Any syntax to see the methods provided by the module Enumerable?

Enumerable module, a module that supplies about 20 useful counting- and
iteration-related
methods, including collect, detect, find, find_all, include?, max, min,
select, sort, and to_a.

What is the syntax to view these methods?
For example, if I want to know the methods available for the String
class, I could type “I love Ruby”.methods

I’ve tried Enumerable.methods , couldn’t find “collect, detect, find,
find_all, include?, max, min, select, sort, and to_a” in there.

I’m using Ruby 1.9.2

Thanks a lot guys!

Kaye Ng wrote in post #1003182:

Enumerable module, a module that supplies about 20 useful counting- and
iteration-related
methods, including collect, detect, find, find_all, include?, max, min,
select, sort, and to_a.

What is the syntax to view these methods?

Enumerable.instance_methods
=> [“count”, “partition”, “max_by”, “member?”, “cycle”, “entries”,
“collect”, “min”, “take”, “find_index”, “one?”, “each_with_index”,
“enum_slice”, “grep”, “reduce”, “min_by”, “drop_while”, “reject”, “zip”,
“to_a”, “detect”, “first”, “any?”, “each_slice”, “sort_by”, “inject”,
“minmax”, “drop”, “select”, “include?”, “reverse_each”, “enum_cons”,
“find”, “group_by”, “all?”, “minmax_by”, “sort”, “map”, “max”,
“take_while”, “find_all”, “none?”, “enum_with_index”, “each_cons”]

I’ve tried Enumerable.methods , couldn’t find “collect, detect, find,
find_all, include?, max, min, select, sort, and to_a” in there.

It would work if you did this on an object which included Enumerable,
rather than on the module Enumerable itself. e.g.

[].methods

or:

foo = Object.new
foo.extend Enumerable
foo.methods

However that would of course show you all the methods in that object,
Enumerable and others.

Kaye Ng wrote in post #1003182:

I’ve tried Enumerable.methods , couldn’t find “collect, detect, find,
find_all, include?, max, min, select, sort, and to_a” in there.

Enumberable.methods asks the question, “What methods does the object
Enumerable respond to?” In other words, find all the methods that work
in place of a_meth here:

Enumerable.a_meth

If you want to know what methods the instances of the Enumberable
class respond to, then you can say:

Enumerable.instance_methods

And to make things easy to view:

p Enumerable.instance_methods.sort

From the command line:

$ ri Enumerable

From the command-line, start irb with the following options:

$ irb --readline -r irb/completion

Then, at the irb-prompt, type Enumerator, dot, and twice tab. Then irb
spits out all available methods.

irb(main):001:0> Enumerator.

                                   Enumerator.instance_variables

Enumerator.id Enumerator.is_a?
Enumerator.send Enumerator.kind_of?
Enumerator.allocate Enumerator.method
Enumerator.ancestors Enumerator.method_defined?
Enumerator.autoload Enumerator.methods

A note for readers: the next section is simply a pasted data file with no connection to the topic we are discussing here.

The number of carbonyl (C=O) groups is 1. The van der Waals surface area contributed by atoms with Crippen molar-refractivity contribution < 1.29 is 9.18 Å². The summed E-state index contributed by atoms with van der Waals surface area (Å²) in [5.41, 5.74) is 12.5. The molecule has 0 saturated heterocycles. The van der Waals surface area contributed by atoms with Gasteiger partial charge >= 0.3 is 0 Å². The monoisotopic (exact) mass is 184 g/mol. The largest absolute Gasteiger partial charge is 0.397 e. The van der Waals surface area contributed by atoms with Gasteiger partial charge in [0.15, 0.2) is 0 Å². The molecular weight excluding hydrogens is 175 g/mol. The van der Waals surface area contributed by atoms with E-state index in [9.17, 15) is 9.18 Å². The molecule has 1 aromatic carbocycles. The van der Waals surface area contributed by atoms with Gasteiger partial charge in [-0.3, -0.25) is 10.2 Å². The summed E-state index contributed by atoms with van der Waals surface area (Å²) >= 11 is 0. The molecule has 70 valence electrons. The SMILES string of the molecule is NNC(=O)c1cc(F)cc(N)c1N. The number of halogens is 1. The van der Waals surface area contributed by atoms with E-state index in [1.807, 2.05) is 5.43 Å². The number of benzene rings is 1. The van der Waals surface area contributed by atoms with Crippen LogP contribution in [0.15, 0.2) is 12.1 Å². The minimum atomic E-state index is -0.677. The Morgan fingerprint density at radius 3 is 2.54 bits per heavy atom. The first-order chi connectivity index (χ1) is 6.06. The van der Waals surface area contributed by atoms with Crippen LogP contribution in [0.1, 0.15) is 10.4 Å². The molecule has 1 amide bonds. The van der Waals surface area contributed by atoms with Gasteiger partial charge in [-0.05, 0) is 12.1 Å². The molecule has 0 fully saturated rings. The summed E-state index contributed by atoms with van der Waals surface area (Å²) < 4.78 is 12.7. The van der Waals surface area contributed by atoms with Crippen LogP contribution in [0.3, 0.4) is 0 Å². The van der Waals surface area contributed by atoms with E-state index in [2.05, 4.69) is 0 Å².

Enumerator.autoload? Enumerator.module_eval
Enumerator.class Enumerator.module_exec
Enumerator.class_eval Enumerator.name
Enumerator.class_exec Enumerator.new
Enumerator.class_variable_defined? Enumerator.nil?
Enumerator.class_variable_get Enumerator.object_id
Enumerator.class_variable_set Enumerator.private_class_method
Enumerator.class_variables
Enumerator.private_instance_methods
Enumerator.clone
Enumerator.private_method_defined?
Enumerator.const_defined? Enumerator.private_methods
Enumerator.const_get
Enumerator.protected_instance_methods
Enumerator.const_missing
Enumerator.protected_method_defined?
Enumerator.const_set Enumerator.protected_methods
Enumerator.constants Enumerator.public_class_method
Enumerator.define_singleton_method Enumerator.public_instance_method
Enumerator.display
Enumerator.public_instance_methods
Enumerator.dup Enumerator.public_method
Enumerator.enum_for Enumerator.public_method_defined?
Enumerator.eql? Enumerator.public_methods
Enumerator.equal? Enumerator.public_send
Enumerator.extend Enumerator.remove_class_variable
Enumerator.freeze Enumerator.respond_to?
Enumerator.frozen? Enumerator.respond_to_missing?
Enumerator.hash Enumerator.send
Enumerator.include? Enumerator.singleton_class
Enumerator.included_modules Enumerator.singleton_methods
Enumerator.initialize_clone Enumerator.superclass
Enumerator.initialize_dup Enumerator.taint
Enumerator.inspect Enumerator.tainted?
Enumerator.instance_eval Enumerator.tap
Enumerator.instance_exec Enumerator.to_enum
Enumerator.instance_method Enumerator.to_s
Enumerator.instance_methods Enumerator.trust
Enumerator.instance_of? Enumerator.untaint
Enumerator.instance_variable_defined? Enumerator.untrust
Enumerator.instance_variable_get Enumerator.untrusted?
Enumerator.instance_variable_set

Agent M. wrote in post #1004051:

Then, at the irb-prompt, type Enumerator, dot, and twice tab. Then irb
spits out all available methods.

Except that the OP wanted instance methods of Enumerable, not class
methods of Enumerator.

Consider the difference between:

String.

and

“”.

If you’re looking for String#length or String#sub, the first one won’t
show you them, but the second will.

This forum is not affiliated to the Ruby language, Ruby on Rails framework, nor any Ruby applications discussed here.

| Privacy Policy | Terms of Service | Remote Ruby Jobs